There’s also a room that is known as Eleanor’s Room and this is where Eleanor Singleton’s quarters were. However, ‘quarters’ may actually be too kind a word. In this room, Eleanor Singleton was held as a prisoner for 12 years and died there at the young age of 17. Many believe that she was also murdered in that room. It’s said that by going into this room, people immediately become overwhelm with a feeling of profound sadness. A faint scent of lavender also often comes into this room inexplicably and guests have often felt their clothing being pulled or tugged at only to look and find no one there. Some visitors have seen orbs in the room as well although they have only been visible to one or two people when they come in groups to this room. In 1997 Darren Done, a parapsychologist, was filming a movie outside of the window, on the landing just outside of Eleanor’s Room. He says that while trying to film he was hit in the face so hard that he fell to the ground and had bruising and swelling around his nose. A witness says that he was pushed back forcefully enough to knock him back 18 inches.

In 1980 on Christmas Day, two ghost hunters by the names of Gerald Main and Terence Whitaker were keeping vigil and recording so that they could detect any ghostly presences. They said that they heard rapping sounds coming from one of the holes the priest used to hide in. They also documented that while these sounds were heard, it got extremely cold in the area and they could see a shape moving across the floor. Then in 1985 a visitor was staying in the priest’s room and they said that they could hear bricks being moved around inside the priest’s hiding hole. The brave soul looked inside and could see a partial outline of a human’s hand moving a brick around. Once he looked, the hand disappeared and the bricks stopped moving. The same person later got the sound of someone walking on tape. Bricks were also later found on the floor of the chapel.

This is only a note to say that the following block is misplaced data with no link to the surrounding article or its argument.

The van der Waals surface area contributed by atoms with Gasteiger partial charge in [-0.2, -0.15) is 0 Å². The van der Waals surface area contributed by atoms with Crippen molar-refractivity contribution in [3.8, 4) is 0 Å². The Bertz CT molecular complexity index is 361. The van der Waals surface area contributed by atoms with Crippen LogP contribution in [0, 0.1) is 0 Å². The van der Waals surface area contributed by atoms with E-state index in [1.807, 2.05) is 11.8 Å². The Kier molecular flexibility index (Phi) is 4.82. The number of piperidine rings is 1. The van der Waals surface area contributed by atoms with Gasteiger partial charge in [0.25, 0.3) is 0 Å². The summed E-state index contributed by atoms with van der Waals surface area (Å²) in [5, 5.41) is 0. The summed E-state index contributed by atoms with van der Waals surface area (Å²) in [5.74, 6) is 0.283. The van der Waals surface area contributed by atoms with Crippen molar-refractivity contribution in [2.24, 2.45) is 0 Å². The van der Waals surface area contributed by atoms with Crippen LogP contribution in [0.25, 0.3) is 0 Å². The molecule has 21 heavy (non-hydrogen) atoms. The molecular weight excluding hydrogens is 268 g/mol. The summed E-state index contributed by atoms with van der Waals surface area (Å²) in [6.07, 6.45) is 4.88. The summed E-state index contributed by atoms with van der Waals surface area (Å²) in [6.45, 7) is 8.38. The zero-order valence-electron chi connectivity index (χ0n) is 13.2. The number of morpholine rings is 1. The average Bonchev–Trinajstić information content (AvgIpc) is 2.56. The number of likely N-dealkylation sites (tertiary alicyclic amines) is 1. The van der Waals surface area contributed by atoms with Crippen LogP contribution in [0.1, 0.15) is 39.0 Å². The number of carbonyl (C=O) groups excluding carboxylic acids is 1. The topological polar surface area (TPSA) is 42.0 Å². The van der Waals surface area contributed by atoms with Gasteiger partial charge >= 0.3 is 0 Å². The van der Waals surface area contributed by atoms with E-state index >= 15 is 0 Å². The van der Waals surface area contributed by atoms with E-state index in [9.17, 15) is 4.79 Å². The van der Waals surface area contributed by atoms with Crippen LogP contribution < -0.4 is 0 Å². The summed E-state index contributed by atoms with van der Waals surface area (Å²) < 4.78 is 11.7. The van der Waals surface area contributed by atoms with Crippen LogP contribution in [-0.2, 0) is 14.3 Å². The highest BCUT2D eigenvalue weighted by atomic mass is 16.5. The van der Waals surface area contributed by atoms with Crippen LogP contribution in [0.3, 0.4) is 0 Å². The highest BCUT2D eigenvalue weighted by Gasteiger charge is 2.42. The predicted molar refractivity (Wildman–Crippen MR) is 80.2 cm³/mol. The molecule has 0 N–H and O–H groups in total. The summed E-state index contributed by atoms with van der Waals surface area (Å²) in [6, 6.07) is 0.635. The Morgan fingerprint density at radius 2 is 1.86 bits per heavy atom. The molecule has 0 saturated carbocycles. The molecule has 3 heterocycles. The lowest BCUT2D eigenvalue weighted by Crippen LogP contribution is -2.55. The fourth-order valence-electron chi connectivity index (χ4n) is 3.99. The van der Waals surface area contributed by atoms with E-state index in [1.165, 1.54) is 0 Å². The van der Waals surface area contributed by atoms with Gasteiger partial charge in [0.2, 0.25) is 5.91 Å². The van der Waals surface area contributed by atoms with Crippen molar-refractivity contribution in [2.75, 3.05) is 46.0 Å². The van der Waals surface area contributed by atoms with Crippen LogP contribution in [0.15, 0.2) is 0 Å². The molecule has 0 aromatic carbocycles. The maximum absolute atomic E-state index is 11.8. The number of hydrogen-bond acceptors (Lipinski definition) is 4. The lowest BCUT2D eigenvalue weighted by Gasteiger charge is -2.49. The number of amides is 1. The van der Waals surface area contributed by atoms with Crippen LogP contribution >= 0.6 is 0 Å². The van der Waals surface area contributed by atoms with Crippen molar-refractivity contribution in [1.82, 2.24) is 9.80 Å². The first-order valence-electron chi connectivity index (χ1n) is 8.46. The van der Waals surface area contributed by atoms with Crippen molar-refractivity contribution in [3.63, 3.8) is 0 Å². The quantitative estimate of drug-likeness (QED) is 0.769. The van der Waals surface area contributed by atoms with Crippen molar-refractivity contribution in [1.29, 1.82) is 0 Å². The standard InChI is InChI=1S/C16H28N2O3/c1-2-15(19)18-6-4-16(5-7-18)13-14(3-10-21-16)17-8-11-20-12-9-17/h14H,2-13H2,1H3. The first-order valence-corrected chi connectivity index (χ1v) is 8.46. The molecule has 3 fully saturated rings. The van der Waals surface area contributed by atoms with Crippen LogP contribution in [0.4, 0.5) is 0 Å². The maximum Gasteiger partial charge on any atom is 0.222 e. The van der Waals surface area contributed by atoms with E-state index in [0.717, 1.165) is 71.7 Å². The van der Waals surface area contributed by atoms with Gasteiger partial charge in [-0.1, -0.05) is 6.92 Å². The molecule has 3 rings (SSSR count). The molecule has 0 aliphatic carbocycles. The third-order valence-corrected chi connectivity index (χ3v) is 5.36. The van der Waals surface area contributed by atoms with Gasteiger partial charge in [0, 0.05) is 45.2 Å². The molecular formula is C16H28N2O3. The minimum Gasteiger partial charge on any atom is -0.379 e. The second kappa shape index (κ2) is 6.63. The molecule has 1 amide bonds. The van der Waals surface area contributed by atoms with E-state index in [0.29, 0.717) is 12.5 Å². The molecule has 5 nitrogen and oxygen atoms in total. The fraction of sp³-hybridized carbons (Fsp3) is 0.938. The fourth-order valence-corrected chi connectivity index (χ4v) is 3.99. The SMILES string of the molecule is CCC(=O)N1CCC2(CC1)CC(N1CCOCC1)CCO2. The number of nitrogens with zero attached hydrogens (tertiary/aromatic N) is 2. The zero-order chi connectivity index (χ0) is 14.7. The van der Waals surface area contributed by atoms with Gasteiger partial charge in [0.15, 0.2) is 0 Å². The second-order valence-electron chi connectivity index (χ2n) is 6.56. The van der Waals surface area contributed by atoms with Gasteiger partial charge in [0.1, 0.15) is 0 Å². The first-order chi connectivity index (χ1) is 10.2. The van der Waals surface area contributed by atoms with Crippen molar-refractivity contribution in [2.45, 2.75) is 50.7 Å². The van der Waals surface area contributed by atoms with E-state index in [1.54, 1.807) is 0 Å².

But perhaps the most famous story about hauntings at Chingle Hall is the one about the wooden beams that suddenly caught fire. There was no indication that there was anything wrong with the wood or anything near them that would cause them to suddenly start ablaze. No harm was done however. Just as quickly as the flames had started, they extinguished, with as little help as they had getting started in the first place.

Chingle Hall is currently owned by a married couple, one of which is a historian. There is still continuing investigations into the home and its history. The owners of the home do not allow anyone to stay overnight and they stress that the home, its garden, and the land on which it sits is private property.


Chingle Hall

Haunting at Chingle Hall

Haunting at Chingle Hall